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“Makeup Room” is obviously a low-budget film, however the cinematography by Shinji Kugimiya is quite accomplished, particularly taking into consideration that he has so many characters to fit into one room, and consequently into a single frame. (Panos Kotzathanasis)

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8. Right Now, Wrong Then (Hong Sang-soo, S Korea)

“Right Now, Wrong Then” marked the first collaboration between Hong and Kim, the two having worked together on numerous movies since, including 2017’s “On the Beach at Night Alone”, in which they worked through their tumultuous private relationship, a relationship that caused quite a stir in South Korea, since Hong was married to another woman. But romantic feelings aside, it’s plain to see that the creative partnership works well for the two artists and lovers and if their current run is any indication, it will likely produce more outstanding results in the future. (Fred Barrett)

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Yamazaki’s biggest achievement in “Parasyte” lies with the fact that he managed to portray accurately the combination of slapstick and grotesque aesthetics the original medium entailed. Also of note is the way he uses humor, which appears randomly and unexpectedly at points in the film, as with the scene where Izumi and Migi cook together. (Panos Kotzathanasis)

Being an interesting mix of science fiction, horror and some action, the film tells the story of aliens who take over human brains and feed on other people. Shinichi (Shota Sometani), a high school boy, is able to stop the alien parasite just in time, and the creature fails to reach his brain. This results in the shapeshifting creature being stuck in Shinichi’s right hand. Since it failed to take over its host completely the alien knows that in order to survive, the host has to survive. It therefore decides to join forces with Shinichi to battle other parasites. The creature, who is called Migi (“right” in Japanese), becomes eager to learn about humans and the way they live. Meanwhile, Shinichi is stuck with a talking alien as his right hand… (Thor)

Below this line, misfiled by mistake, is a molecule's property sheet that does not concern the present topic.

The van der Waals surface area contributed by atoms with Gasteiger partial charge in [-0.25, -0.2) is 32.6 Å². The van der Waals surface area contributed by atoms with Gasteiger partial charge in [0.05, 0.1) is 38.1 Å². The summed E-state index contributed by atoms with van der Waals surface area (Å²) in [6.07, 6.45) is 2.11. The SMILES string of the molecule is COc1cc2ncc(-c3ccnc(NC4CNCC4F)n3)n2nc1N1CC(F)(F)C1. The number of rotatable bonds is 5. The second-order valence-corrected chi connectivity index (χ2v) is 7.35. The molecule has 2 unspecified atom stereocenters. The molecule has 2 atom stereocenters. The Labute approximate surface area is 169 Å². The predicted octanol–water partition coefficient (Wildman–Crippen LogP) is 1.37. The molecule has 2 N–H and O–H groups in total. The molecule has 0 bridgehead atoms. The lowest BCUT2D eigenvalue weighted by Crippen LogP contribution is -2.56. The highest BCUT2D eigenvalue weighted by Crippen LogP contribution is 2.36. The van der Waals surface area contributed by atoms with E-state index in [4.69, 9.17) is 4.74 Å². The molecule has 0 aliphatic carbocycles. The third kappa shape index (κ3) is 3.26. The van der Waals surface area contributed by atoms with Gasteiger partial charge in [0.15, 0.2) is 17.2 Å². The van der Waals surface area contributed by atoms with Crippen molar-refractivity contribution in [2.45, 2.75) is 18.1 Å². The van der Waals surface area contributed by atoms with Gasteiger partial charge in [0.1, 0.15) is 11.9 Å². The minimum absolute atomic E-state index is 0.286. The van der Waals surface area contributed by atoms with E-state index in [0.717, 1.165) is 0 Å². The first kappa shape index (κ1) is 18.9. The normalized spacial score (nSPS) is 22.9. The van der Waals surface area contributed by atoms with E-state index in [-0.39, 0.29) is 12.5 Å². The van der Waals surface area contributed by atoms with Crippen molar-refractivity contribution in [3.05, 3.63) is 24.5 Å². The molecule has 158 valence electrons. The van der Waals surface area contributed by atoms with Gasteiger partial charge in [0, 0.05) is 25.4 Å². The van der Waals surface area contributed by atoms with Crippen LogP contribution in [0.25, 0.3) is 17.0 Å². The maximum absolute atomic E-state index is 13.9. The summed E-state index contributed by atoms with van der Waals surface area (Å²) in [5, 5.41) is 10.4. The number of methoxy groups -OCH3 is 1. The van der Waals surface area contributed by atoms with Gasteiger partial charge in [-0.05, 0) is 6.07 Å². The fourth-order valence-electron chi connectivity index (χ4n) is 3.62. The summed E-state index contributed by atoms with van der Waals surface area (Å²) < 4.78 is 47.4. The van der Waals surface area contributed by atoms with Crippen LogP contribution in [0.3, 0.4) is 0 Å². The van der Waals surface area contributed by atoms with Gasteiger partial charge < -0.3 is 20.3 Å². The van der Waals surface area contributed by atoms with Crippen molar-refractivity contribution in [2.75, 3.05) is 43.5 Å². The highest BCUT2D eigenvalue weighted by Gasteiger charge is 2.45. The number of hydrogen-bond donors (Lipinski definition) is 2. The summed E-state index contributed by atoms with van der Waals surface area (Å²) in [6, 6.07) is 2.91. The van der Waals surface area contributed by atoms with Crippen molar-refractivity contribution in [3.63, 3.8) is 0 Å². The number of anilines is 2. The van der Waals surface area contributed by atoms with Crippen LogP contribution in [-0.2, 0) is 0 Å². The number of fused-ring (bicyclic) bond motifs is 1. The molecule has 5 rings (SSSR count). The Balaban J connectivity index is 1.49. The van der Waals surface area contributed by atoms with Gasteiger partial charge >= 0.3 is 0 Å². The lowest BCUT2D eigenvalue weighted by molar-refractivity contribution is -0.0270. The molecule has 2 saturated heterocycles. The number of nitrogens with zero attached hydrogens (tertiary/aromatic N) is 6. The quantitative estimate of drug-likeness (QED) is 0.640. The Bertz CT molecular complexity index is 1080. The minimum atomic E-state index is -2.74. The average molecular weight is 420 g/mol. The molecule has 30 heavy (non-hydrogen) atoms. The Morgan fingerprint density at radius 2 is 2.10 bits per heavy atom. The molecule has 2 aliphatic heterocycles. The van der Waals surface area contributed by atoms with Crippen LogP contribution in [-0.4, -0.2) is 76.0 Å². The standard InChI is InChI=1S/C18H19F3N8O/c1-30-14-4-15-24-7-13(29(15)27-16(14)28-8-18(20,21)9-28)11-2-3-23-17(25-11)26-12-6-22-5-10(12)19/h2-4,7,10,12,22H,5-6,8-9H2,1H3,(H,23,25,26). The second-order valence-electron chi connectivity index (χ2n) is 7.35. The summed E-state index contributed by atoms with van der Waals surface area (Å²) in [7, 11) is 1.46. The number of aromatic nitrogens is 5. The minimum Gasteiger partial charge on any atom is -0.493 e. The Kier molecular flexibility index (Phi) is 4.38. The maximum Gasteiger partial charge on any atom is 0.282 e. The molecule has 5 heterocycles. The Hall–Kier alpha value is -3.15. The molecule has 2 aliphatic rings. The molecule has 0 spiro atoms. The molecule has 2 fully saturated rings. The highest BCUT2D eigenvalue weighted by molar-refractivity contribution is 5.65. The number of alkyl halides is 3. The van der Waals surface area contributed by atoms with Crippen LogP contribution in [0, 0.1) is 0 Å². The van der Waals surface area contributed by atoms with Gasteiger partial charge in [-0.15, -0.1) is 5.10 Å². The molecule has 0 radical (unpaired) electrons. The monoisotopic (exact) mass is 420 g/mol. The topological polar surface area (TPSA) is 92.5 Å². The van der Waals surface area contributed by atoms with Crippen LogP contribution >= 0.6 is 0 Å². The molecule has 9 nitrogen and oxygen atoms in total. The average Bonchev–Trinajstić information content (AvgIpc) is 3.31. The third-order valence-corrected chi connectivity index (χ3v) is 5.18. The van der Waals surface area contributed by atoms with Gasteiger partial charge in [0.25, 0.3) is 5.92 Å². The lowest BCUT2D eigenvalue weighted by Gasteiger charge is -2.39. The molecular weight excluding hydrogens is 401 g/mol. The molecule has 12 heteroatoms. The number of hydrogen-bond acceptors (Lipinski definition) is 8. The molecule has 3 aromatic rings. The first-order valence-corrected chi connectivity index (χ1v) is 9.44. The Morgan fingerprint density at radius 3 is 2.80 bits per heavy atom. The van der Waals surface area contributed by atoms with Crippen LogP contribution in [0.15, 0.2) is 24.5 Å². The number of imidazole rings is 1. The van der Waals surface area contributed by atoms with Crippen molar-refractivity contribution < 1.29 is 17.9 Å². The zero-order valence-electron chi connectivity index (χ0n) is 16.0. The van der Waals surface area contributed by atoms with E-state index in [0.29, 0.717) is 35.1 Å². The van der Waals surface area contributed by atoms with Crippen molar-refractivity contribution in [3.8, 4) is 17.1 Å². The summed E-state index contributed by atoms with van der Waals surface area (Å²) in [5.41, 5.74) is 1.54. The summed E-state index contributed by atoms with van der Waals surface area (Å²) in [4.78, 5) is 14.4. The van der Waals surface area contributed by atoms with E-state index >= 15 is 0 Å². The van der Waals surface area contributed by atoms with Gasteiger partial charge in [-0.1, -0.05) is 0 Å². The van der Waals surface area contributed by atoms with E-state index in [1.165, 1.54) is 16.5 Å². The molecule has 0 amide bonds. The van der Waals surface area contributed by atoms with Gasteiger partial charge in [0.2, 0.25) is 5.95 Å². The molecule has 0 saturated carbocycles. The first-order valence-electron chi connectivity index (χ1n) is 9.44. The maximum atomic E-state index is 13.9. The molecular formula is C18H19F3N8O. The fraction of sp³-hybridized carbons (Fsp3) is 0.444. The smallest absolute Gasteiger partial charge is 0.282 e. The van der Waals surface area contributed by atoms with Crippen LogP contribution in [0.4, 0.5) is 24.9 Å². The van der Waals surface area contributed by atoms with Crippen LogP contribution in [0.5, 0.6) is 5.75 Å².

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One of the film’s biggest assets is the strong performance of its cast. All of the actors in the movie seem to have adapted perfectly to the restrained style of acting Koreeda always demands from his actors. Haruka Ayase as Sachi and Masami Nagasawa as Yoshino have the most demanding parts, since they also have to present a number of tensions, which stray a bit from the permeating calmness and subtlety of the film. However, they both deliver in wonderful fashion. (Panos Kotzathanasis)